22 August 2006
100 films: Un homme et une femme
starring: Anouk Aimée, Jean-Louis Trintignant, Pierre Barouh, and Valérie Lagrange
written by: Pierre Uytterhoeven & Claude Lelouch
directed by: Claude Lelouch
NR, 102 min, 1966, France
A chance encounter leads to a tentative romance in Claude Lelouch's Academy Award winning Un homme et une femme, a sublime exploration of a love between two people with enough emotional baggage and personal demons to inhibit their chances at happiness. Jean-Louis Trintignant plays Jean-Louis Duroc, a semi-famous race car driver, who by chance meets Anne Gauthier (Anouk Aimée) at the Deauville boarding school both of their children attend, and offers her a ride back to Paris. They are each single parents coping with the tragic deaths of their spouses, although in their initial meeting, Anne gives the impression that her husband (Pierre Barouh)--a movie stunt man--is still very much alive.
Jean-Louis arrives at the truth quickly enough to offer Anne a ride back to Deauville the following weekend, where they and the children go on a double date of dinner and a boat ride. Thus begins the process by which they fall in love, slowly and organically, through held gazes and lingering hands. And whereas many films would make the jump from the dinner table to the bedroom, Lelouch expands on the flirtation, delaying the payoff and layering the relationship with his character's backstories, the means by which they've come to this place. He shows us the untimely death of Anne's husband and the suicide of Jean-Louis' wife after a particularly gruesome crash, but more importantly he shows us a long montage of Anne and her husband completely and totally in love, accompanied by the enchanting sounds of Barouh singing "Samba Saravan". At first it seems like an indulgent flourish by Lelouch that takes the audience away from the romance on screen by showing in detail a past love, but it later gains more resonance as Jean-Louis and Anne grow increasingly closer and Anne attempts to rationalize this move away from a man she loved so dearly, even if he is long dead.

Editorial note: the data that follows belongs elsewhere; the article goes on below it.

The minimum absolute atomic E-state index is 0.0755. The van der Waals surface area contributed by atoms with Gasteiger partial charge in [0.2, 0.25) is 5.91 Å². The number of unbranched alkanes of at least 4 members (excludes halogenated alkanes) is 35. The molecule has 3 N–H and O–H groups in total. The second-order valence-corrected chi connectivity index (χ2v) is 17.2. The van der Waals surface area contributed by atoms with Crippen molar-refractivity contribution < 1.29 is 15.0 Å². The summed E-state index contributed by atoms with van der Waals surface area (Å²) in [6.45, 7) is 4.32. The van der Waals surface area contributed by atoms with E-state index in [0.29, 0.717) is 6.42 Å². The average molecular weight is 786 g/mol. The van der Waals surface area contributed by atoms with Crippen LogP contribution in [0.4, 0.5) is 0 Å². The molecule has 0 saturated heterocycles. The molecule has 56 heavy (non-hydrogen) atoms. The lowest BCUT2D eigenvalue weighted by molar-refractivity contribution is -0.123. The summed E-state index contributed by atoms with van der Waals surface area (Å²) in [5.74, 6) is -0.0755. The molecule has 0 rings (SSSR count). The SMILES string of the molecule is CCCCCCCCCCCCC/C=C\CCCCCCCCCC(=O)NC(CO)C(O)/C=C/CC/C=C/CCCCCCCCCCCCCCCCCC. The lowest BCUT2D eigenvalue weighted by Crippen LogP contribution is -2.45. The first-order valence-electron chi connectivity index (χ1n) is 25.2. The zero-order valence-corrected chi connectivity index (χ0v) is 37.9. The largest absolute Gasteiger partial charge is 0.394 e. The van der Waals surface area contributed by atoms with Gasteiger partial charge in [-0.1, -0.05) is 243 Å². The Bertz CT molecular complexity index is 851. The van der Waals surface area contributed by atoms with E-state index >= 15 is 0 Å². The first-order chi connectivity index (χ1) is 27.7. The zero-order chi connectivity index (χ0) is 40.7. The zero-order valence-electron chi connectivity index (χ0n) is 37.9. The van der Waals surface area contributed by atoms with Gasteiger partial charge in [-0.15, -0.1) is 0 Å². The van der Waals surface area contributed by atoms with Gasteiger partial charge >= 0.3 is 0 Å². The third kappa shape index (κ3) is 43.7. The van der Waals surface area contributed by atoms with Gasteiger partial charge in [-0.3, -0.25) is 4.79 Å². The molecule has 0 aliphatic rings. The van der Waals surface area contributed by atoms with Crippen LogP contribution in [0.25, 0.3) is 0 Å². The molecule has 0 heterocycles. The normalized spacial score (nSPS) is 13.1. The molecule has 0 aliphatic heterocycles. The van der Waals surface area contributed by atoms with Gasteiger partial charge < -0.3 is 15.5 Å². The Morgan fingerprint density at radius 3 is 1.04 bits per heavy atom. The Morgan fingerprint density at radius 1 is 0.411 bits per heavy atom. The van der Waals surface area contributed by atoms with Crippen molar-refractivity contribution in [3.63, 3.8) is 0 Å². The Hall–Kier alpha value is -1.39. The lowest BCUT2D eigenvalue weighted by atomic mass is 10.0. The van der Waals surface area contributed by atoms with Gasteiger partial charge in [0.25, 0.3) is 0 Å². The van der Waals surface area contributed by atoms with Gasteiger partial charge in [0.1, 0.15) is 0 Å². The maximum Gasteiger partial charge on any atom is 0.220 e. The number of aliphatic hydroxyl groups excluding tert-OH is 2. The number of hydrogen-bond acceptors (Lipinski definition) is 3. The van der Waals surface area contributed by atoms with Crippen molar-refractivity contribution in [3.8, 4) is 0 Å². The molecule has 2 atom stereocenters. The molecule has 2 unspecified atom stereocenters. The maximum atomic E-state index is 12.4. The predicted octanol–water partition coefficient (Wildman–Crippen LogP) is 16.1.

All this culminates in the famous scene where after Jean-Louis successfully completes the grueling Monte Carlo Rally, Anne telegraphs him from Paris to tell him, finally, that she loves him. Without delay, Jean-Louis jumps back in the same car he's driven across Europe and speeds toward Paris, telling himself that when a woman sends a telegraph like that, you go to her no matter what, even if that means driving thousands of miles without rest. He reaches her, and they make love for the first time, but as they are, Lelouch cuts to images of Anne and her husband, indicating that while her body is with Jean-Louis, her mind is still devoted to someone else. She's even still wearing his ring. Eventually, Jean-Louis figures out that he's effectively making love by himself and they go their separate ways. It is at the same time bittersweet and beautiful.